Last year, as Catholic bishops discussed how to deal with pro-abortion politicians, Pope Francis said they should be pastoral and work for a change of heart, but added that these people “cannot take communion because they are outside the community.” ”.
I’m not sure he wanted the big names excluded. But last Friday, he got one. Archbishop Salvatore Cordileone of San Francisco announced that he was barring House Speaker Nancy Pelosi from receiving communion in his diocese. “A Catholic lawmaker who supports abortion, after knowing the teaching of the Church, commits a serious sin,” she explained.
Pelosi has spent the past few weeks vigorously advocating national legalization of abortion in Congress. Historically, she has also tried to force her policy “in line with the Catholic faith” and has even tried to quote church fathers to bolster her support for abortion.
The mechanics and significance of this decision are worth reviewing, as many mainstream media reports are having trouble explaining it. All Catholics are obliged by the teaching of their faith to abstain from Holy Communion if they are in a state of grave sin. Religious in such a state must make a sacramental confession and receive absolution before receiving communion again. This is how Catholics understand and practice St. Paul’s warning in 1 Corinthians 11:28-29: “Let a man examine himself, and then eat of the bread and drink of the cup. For whoever eats and drinks without discerning the body of the Lord, eats and drinks to his own condemnation.”
A bishop or priest may intervene to prevent these communions if the sin is public and if the church member shows some level of obstinacy in refusing private correction.
In an open letter, Cordileone said he had spoken with Pelosi about the matter and that she had ignored his latest phone calls. He quoted Cardinal Joseph Ratzinger’s 2004 instruction, who wrote to US bishops:
“When a person’s formal cooperation becomes manifest, his bishop should meet with him, instructing him in the teachings of the Church, advising him not to present himself for Holy Communion until he has put an end to the situation of sin, and the warning that otherwise he will be denied the Eucharist. When these precautionary measures fail to take effect and the person concerned, with obstinate persistence, still presents himself to receive the Holy Eucharist, the minister of Holy Communion must refuse to offer it.”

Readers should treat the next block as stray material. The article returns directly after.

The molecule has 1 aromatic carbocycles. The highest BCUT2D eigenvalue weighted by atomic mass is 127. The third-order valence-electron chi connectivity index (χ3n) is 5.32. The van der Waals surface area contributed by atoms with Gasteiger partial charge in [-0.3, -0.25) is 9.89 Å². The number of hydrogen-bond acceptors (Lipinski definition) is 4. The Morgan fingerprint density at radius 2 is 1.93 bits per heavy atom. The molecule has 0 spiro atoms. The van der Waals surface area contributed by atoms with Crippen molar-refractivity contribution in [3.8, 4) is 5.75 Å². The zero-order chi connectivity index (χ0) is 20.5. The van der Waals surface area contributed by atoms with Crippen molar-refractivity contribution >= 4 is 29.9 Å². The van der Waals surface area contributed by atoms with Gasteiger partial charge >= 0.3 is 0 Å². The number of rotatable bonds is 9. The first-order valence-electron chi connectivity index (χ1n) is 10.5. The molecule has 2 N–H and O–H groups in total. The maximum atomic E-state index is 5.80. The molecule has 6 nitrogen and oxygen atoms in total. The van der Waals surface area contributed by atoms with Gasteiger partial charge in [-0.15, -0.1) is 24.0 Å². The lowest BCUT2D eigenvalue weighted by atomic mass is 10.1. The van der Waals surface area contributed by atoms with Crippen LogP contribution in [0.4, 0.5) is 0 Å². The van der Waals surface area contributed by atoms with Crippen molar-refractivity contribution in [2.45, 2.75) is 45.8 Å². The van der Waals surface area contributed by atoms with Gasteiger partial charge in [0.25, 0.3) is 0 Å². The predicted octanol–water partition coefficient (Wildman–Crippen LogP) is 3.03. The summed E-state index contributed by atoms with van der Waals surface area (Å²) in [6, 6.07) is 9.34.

Some commentators have argued that this stance somehow violates the separation of church and state. Difficultly. Cordileone did not deny Pelosi the exercise of the position to which the population elected her. He denied it in the very matter on which he clearly has authority as its bishop.
Pelosi’s attitude was serious in the eyes of Archbishop Cordileone, as it involves him in a controversial situation about the Church’s doctrine regarding the Eucharist. Some Catholic bishops and commentators think that this form of discipline should not be exercised today for various reasons. It is sometimes argued that the public and most church members are too ignorant of the theology described above to understand this form of discipline and that they are likely to get the wrong impression or turn away from the church.
Others argue that imposing this form of discipline only raises more questions. Should it only fall to those who support abortion? Why not those who support the death penalty? Why not those who support the war?
For at least five decades, Catholic preaching and teaching about the necessity of confession, about being in a state of grace to receive communion properly, has all but disappeared. Many Catholics do not know what their faith teaches on these points, and so the fine print of canon law is not only unintuitive, but foreign to them.
But the proper response to ignorance is correction and remedial education.
You can say that there will be a temptation on the part of the Catholic faithful to defend the decision of Archbishop Cordileone, accumulating more and more repulsion towards Nancy Pelosi. Well, I think at this point the archbishop needs a defense.
Conscientious Catholics must admit that their sins sometimes prevent them from receiving Holy Communion. I spent many Sundays at the church entrance while my friends received. I remember a few Sundays years ago when I was the only person in a crowded church who didn’t receive communion. If I missed Mass it was my own fault, because I examined myself and found myself guilty of serious sins: lust, greed, gluttony, or yelling at my readers in the comments.
I’m not a good Catholic, and the sins I confess are a great way to avoid presenting myself as one. That’s why I like to talk about “practicing” faith, because it supports the idea that, someday, we will get well. In that case, we have to look at the archbishop not as a judge who renders a historic verdict, but as a referee who reminds us of the rules of the game.
MICHAEL BRENDAN DOUGHERTY is a senior writer for National Review Online.
©2022 National Review. Published with permission. original in English.
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